Nature: Early galaxy now in view
By combining NASA's Spitzer and Hubble space telescopes, as well as a cosmic magnification effect, a team of astronomers led by Wei Zheng of The Johns Hopkins University has spotted what could be the most distant galaxy ever detected. DARK Fellow Claudio Grillo and former DARK PhD student, Ole Høst, currently at the University College London, are among the researchers who describe the discovery in this week's Nature, "A magnified young galaxy from about 500 million years after the Big Bang."
Age of reionization revealed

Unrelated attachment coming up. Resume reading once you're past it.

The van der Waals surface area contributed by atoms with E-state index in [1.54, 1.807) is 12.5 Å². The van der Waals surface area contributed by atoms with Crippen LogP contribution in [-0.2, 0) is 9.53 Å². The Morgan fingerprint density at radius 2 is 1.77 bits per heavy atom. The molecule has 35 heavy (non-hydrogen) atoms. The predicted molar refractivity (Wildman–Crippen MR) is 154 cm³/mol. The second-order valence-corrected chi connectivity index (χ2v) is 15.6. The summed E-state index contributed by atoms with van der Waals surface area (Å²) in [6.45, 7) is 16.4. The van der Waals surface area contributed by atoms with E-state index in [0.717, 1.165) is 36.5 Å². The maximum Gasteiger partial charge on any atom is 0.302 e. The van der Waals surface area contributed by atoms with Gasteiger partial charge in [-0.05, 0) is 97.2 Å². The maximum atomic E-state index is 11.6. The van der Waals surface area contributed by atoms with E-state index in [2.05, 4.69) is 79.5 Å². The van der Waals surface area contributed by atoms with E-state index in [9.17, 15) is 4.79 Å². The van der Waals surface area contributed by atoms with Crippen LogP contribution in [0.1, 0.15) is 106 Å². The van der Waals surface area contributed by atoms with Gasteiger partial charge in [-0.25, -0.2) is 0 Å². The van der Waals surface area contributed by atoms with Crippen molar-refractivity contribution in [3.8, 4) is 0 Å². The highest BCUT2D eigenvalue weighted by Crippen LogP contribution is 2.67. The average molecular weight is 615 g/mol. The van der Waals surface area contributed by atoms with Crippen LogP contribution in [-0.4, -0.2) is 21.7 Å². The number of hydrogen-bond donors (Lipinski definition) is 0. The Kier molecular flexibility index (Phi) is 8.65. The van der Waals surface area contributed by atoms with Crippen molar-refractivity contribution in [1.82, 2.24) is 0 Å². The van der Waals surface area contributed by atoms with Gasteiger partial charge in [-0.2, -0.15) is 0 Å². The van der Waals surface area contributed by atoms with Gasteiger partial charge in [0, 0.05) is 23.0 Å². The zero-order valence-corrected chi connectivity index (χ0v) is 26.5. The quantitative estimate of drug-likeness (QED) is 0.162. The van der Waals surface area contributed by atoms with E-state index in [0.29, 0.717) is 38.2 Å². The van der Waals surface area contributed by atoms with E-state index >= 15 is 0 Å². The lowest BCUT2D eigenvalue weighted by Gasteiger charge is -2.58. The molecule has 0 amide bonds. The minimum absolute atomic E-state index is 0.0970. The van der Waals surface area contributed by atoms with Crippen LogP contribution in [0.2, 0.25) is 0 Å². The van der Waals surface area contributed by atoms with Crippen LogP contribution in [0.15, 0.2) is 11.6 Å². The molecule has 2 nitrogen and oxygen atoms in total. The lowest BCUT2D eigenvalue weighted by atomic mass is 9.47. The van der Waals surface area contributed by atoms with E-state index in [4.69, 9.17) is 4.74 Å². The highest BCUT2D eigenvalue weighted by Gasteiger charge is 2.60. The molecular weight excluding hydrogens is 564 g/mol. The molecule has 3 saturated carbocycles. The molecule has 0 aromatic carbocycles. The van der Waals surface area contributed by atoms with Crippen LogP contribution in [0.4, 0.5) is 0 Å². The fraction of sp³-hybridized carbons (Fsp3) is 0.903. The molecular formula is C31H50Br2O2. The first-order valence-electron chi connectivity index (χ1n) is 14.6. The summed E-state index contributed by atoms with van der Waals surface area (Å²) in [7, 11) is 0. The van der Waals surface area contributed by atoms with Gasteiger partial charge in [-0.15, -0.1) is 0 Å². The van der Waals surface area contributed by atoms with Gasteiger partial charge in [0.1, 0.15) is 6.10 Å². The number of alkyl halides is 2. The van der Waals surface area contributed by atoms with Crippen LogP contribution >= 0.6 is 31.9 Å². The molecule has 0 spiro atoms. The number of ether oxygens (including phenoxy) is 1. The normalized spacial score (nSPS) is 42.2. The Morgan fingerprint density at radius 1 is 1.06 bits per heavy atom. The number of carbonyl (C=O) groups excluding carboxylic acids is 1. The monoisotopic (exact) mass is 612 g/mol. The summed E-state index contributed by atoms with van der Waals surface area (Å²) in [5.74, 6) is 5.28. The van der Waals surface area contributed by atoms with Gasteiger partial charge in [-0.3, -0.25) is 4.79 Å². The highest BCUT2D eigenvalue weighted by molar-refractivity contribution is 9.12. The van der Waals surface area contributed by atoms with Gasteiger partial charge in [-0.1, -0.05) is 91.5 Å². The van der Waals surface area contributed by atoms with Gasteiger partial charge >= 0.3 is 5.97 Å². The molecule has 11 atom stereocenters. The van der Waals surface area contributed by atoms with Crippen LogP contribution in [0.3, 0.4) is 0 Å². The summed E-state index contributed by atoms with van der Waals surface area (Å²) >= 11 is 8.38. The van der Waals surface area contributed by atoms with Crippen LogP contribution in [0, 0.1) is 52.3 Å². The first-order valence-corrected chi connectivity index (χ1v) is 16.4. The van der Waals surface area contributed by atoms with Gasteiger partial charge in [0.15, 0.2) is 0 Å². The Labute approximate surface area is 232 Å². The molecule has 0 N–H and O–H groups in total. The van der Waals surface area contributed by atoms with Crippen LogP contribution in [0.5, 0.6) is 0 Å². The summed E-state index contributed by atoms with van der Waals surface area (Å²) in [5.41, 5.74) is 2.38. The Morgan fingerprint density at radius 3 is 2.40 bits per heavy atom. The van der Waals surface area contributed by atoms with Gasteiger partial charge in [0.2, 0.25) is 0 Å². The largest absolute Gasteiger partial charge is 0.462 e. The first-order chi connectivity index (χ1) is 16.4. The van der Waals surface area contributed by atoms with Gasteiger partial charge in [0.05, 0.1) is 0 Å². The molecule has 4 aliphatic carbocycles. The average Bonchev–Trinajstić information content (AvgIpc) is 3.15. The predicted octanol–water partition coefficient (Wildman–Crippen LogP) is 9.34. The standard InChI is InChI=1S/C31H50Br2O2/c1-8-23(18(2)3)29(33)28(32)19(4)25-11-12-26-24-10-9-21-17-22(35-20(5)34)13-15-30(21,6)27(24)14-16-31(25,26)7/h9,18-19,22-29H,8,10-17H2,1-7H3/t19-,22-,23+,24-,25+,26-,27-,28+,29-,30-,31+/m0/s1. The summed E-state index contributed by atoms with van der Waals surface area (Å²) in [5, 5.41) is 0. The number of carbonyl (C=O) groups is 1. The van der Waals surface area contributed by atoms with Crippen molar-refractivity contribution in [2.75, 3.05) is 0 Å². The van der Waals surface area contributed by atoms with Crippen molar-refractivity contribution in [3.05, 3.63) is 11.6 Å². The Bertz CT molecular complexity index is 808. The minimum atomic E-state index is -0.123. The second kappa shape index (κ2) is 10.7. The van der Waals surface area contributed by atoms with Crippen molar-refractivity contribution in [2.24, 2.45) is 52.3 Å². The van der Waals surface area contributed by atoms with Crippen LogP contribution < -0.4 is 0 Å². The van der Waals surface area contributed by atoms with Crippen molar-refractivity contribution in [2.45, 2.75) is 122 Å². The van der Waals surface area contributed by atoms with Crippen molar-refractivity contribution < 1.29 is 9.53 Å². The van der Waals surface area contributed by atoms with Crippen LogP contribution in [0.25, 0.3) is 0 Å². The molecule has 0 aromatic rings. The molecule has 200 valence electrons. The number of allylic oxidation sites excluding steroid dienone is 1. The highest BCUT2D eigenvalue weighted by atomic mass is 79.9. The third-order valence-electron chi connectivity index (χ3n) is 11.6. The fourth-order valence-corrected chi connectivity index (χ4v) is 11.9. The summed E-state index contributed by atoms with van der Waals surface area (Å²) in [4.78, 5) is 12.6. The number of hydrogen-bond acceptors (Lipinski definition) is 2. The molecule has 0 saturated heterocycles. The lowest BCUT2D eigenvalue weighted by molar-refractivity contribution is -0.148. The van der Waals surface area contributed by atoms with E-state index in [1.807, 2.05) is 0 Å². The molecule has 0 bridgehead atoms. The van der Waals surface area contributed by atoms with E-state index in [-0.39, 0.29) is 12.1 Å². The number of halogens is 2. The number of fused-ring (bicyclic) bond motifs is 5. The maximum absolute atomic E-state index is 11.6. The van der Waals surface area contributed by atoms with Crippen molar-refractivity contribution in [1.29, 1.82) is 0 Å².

Light from the young galaxy captured by satellites when the 13.7-billion-year-old universe was just 500 million years old. Young galaxies at a cosmic age of less than 500 million years remain largely unexplored because they are at or beyond the sensitivity limits of current large telescopes. This paper reports the use of strong gravitational lensing from a massive cluster of galaxies to observe a galaxy from the early Universe, at a redshift of z ≈ 9.6, equivalent to a cosmic age of approximately 490 million years. The authors suggest that because faint galaxies seem to be abundant at such a young cosmic age they are probably the dominant source for the early re-ionization of the intergalactic medium.